A total of 13 048 cases were reported in the study period. Median age of all cases was 36 years (interquartile range 26–57). A majority were male (54.0%). The largest proportion (35.3%) of patients reported were from the Indian, Pakistani and Bangladeshi ethnic groups: 26.2% of cases were white Caucasians, 18.2% black Africans and 2.9% black Caribbeans. The Chinese ethnic group were the least represented (1.4%). Fifty-seven per cent (7497) were born abroad and 42.7% of cases were reported from London. Most cases (58.0%) had pulmonary tuberculosis. Among cases of white ethnicity (3420), the proportion with pulmonary disease was 76.7% (2624). Exploratory analysis showed that patients with and without an outcome reported differed significantly by ethnicity (p<0.001), disease site (p = 0.05) and age (p<0.001).
Tuberculosis treatment outcome
Of the 13 048 subjects included, treatment outcome data were reported on 10 684 cases. Figure 1 summarises the treatment outcome results according to the outcome categories used by the UK national surveillance programme: 18.1% did not have outcome data reported. Regional variation in the number of cases notified and the proportion with outcome data reported are shown in table 4.
According to the WHO/IUATLD recommendations, 2676 cases were eligible for inclusion (ie, new sputum smear positive cases). Of these, 2209 (82.5%) had outcome data on treatment reported. Among the 1696 (76.8%) cases who completed treatment, 500 (29.5%) were declared cured. Table 5 summarises the treatment success and failure proportions according to the WHO/IUATLD and new (modified) criteria.
Determinants of tuberculosis treatment outcome in England, Wales and Northern Ireland in 2001 and 2002
Table 6 shows the univariable (unadjusted) and multivariable (adjusted) OR, 95% CI and p values for the association between patient characteristics and the outcome of tuberculosis treatment (failure or success) in England, Wales and Northern Ireland. In the unadjusted analysis, factors that were significantly associated with unsuccessful treatment outcome included male sex (OR 1.37; 95% CI 1.22 to 1.54), aged 15 years and over (OR 1.48, 95% CI 1.34 to 1.65; p value for trend <0.001), being reported in London (OR 1.47; 95% CI 1.31 to 1.64), having pulmonary tuberculosis (OR 1.48; 95% CI 1.31 to 1.66) and having disease resistant to any drug (OR 1.69; 95% CI 1.31 to 2.18). MDR tuberculosis had a borderline statistical association (OR 2.09; 95% CI 1.02 to 4.28) with unsuccessful treatment outcome, although with a relatively wide confidence interval. The ethnic groups black Caribbean (OR 0.66; 95% CI 0.56 to 0.77), India/Pakistani/Bangladeshi (OR 0.77; 95% CI 0.65 to 0.92) and any other (OR 0.52; 95% CI 0.45 to 0.60) compared with the white ethnic group were significantly associated with a favourable treatment outcome.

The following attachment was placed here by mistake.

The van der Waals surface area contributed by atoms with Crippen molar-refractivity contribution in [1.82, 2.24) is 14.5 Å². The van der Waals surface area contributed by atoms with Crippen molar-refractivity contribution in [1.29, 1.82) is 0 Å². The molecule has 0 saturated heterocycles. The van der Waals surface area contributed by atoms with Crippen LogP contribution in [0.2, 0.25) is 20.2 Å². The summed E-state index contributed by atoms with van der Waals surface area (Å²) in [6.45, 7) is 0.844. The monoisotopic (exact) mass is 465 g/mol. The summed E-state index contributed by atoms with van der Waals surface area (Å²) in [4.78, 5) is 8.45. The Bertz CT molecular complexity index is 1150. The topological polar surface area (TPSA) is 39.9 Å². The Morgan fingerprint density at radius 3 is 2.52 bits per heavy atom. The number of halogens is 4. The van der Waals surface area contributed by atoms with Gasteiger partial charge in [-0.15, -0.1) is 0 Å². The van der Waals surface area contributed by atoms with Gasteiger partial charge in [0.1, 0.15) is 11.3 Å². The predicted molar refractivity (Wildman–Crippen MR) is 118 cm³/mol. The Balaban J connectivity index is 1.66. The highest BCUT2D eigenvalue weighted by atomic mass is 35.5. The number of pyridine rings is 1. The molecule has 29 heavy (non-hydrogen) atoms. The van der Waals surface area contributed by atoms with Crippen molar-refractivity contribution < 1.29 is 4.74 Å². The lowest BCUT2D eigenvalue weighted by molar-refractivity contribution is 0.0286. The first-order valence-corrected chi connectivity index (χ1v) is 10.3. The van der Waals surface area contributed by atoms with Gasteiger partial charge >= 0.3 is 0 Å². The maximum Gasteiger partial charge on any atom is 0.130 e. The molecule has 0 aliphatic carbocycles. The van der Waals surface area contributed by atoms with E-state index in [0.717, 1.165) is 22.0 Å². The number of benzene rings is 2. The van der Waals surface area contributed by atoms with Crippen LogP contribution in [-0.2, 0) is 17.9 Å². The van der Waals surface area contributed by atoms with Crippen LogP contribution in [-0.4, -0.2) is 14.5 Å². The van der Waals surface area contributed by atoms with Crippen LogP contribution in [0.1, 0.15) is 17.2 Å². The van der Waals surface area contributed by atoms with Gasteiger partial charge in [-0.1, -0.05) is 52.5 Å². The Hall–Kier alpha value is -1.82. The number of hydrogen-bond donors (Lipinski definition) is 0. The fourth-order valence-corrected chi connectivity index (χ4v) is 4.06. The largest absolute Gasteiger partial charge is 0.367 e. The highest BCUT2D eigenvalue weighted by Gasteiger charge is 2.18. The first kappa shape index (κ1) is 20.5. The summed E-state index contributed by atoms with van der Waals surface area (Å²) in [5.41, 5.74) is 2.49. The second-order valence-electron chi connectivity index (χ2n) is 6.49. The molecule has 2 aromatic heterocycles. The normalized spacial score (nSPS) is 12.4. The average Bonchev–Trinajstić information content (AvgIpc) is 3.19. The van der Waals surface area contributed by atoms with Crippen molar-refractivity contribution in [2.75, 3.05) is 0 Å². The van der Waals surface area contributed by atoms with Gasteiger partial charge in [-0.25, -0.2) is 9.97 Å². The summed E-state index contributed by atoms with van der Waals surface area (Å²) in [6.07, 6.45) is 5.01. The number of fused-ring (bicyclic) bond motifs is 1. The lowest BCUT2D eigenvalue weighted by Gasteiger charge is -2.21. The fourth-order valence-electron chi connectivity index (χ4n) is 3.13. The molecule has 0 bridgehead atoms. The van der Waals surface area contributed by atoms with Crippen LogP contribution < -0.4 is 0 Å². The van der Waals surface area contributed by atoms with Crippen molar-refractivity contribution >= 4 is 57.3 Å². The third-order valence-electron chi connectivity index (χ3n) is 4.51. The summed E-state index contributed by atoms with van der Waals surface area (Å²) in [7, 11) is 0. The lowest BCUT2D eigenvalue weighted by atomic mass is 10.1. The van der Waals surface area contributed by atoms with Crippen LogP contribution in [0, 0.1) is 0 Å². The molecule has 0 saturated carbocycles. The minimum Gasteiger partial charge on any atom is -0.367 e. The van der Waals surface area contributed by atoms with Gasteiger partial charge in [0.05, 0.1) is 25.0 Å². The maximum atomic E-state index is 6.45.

Adjusting for age, sex, place of birth, ethnic group, disease site, region and resistance to at least one firstline drug, factors that were still statistically associated with unfavourable outcome included: male sex (OR 1.27; 95% CI 1.08 to 1.49), age 15 years and over (OR 1.48; 95% CI 1.34 to 1.65, p value for trend <0.001), people with unknown place of birth (OR 1.60; 95% CI 1.19 to 2.15), pulmonary tuberculosis (OR 1.28; 95% CI 1.08 to 1.53) and having resistance to any antituberculosis medication (OR 1.90; 95% CI 1.44 to 2.52).
This study shows that the treatment outcome of sputum smear positive pulmonary tuberculosis cases was successful in 87.5% using the new criteria in England, Wales and Northern Ireland in 2001 and 2002. This success rate exceeds the WHO target rate of 85%, in contrast with the 76.8% rate obtained using the WHO treatment outcome surveillance criteria. The study also suggests that the main factors associated with unfavourable tuberculosis treatment outcome include male sex, higher age, people with unknown place of birth, having pulmonary tuberculosis or resistance to any tuberculosis medication.
Tuberculosis outcome surveillance is important for two reasons. Firstly, it allows the measurement and comparison of the performance of tuberculosis services locally, regionally, nationally and internationally. The collection of information on outcomes depends heavily on the collaboration of local tuberculosis departments. The departments will do this better if the exercise is beneficial to them. This is the second important reason for tuberculosis treatment outcome surveillance. It allows local tuberculosis departments to list all cases where the tuberculosis service failed, and perform a review of such cases. Even a large department in the UK will have no more than about 20 such cases in a year. There may be much to be learned from discussion of the details of these cases in regular meetings by tuberculosis case managers and other responsible partners.